Asthma can strike at any age. Most people usually get it before they turn five, but many women get asthma for the first time only in their forties, possibly as a result of hormonal imbalances.

You don't outgrow asthma, either. "Adults simply handle it better," says Dr Hannes van Rensburg, a Gauteng pulmonologist. "Children's airways are still developing. As they grow, their asthma improves. But asthma can come back when you're older and when there's a trigger, for example a specific allergen."

As an adult, you shouldn't underestimate the seriousness of your asthma: an attack can be deadly.

South Africans were stunned in 2001 when heart transplant pioneer Professor Chris Barnard collapsed and died next to a hotel swimming pool in Cyprus.

He'd suffered a sudden, acute asthma attack and couldn't get to his inhaler in time. But the chances of dying are slim thanks to the advances in asthma medication.

According to Dr André van Niekerk, a paediatric pulmonologist who practises in Alberton and Durban, modern asthma medication is excellent. You just have to use the right one.

Treatment
Asthma is actually two diseases in one: the chronic inflammation of the bronchial tubes coupled with the sudden onset of bronchial spasms.

That's why treatment has to be twofold, aimed at both prevention and relief. Cortisone inhalers are the preventers; bronchodilator inhalers are the relievers.

The two types of medication are so effective when used in tandem, "it's unacceptable for anyone receiving treatment to show any asthma symptoms," says Dr Robin Green of Johannesburg.

Beware, though. Specialists warn you shouldn't depend just on relief medications – you should use both kinds of inhalers. Those used to relieve symptoms open your bronchial tubes for only a short time and they don't have any effect on the underlying inflammation.

Even though asthma can't be cured and you might have to use preventive medication for the rest of your life, you can be completely symptom-free, play sport, sleep peacefully and no longer have acute attacks and need to be rushed to hospital.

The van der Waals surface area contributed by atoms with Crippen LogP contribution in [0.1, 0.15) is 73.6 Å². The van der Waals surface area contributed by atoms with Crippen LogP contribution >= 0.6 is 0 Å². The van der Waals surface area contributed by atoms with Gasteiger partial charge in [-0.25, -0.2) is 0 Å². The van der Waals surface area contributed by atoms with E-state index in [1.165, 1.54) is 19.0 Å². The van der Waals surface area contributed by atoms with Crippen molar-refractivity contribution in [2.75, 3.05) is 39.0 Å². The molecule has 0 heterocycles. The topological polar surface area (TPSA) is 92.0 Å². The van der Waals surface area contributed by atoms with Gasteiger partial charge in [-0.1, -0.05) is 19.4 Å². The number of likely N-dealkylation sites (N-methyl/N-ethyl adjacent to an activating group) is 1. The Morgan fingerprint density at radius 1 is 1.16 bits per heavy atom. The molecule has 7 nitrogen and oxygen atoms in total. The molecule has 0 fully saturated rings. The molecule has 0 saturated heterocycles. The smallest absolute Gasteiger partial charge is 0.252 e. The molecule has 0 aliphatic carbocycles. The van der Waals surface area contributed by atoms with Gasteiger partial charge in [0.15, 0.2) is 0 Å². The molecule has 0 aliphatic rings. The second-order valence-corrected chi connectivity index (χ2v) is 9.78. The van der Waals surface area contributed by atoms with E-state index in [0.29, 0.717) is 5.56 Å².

It's vital to get asthma under control to prevent permanent lung damage. Dr Van Niekerk says it's one of the most common and potentially most dangerous diseases, yet many parents don't realise their children are sufferers.

He advises parents to be on the alert for signs and symptoms and to take immediate action.

If asthma in children isn't treated correctly it can lead to a lack of proper sleep, which in turn can limit bone growth and brain development.

Some studies also show the possible link between asthma, depression and suicide in teenagers, because the condition can adversely affect their state of mind.

All of which, doctors emphasise, is completely unnecessary.

'We kicked asthma'

Franna Stapelberg (13) of Alberton (left) has suffered from asthma since he was a baby; now first-team rugby and hockey player, athlete and cross-country runner.

His parents say:
"We removed the carpet and soft toys from his room and bought him a latex pillow. We regularly vacuum and treat his mattress for dust mites and make sure he uses his inhaler religiously."

Eric Wiehman (9) of Cape Town (left) has had asthma since he was a baby.

His parents say:
"We try our best to keep him away from allergens and have replaced his bedroom carpet with a wooden floor and his curtains with blinds."

Megan Cairns (9) of Benoni (left) was diagnosed last year. She even plays rugby with the boys now.

Her parents say:
"We try to avoid possible triggers such as colds. We’re always after her to wear a jersey or put on her slippers after she’s had a bath. We try to make sure no one smokes near her."

[This is an extract of an article that originally appeared in the Spring 2008 edition of YOU Pulse / Huisgenoot-POLS magazine. The current edition is on sale now.]

Read more:
Asthma Centre
What triggers asthma?
Practical advice for asthma sufferers (and their parents)
How does asthma medication work?
What happens when you get asthma?
How do you know if your child has asthma?
Asthma danger zones

 

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Asthma Expert

Professor Keertan Dheda has received of several prestigious awards including the 2014 Oppenheimer Award, and has published over 160 peer-reviewed papers and holds 3 patents related to new TB diagnostic or infection control technologies. He serves on the editorial board of the journals PLoS One, the International Journal of Tuberculosis and Lung Disease, American Journal of Respiratory and Critical Medicine, Lancet Respiratory Diseases and Nature Scientific Reports, amongst others.Read his full biography at the University of Cape Town Lung Institute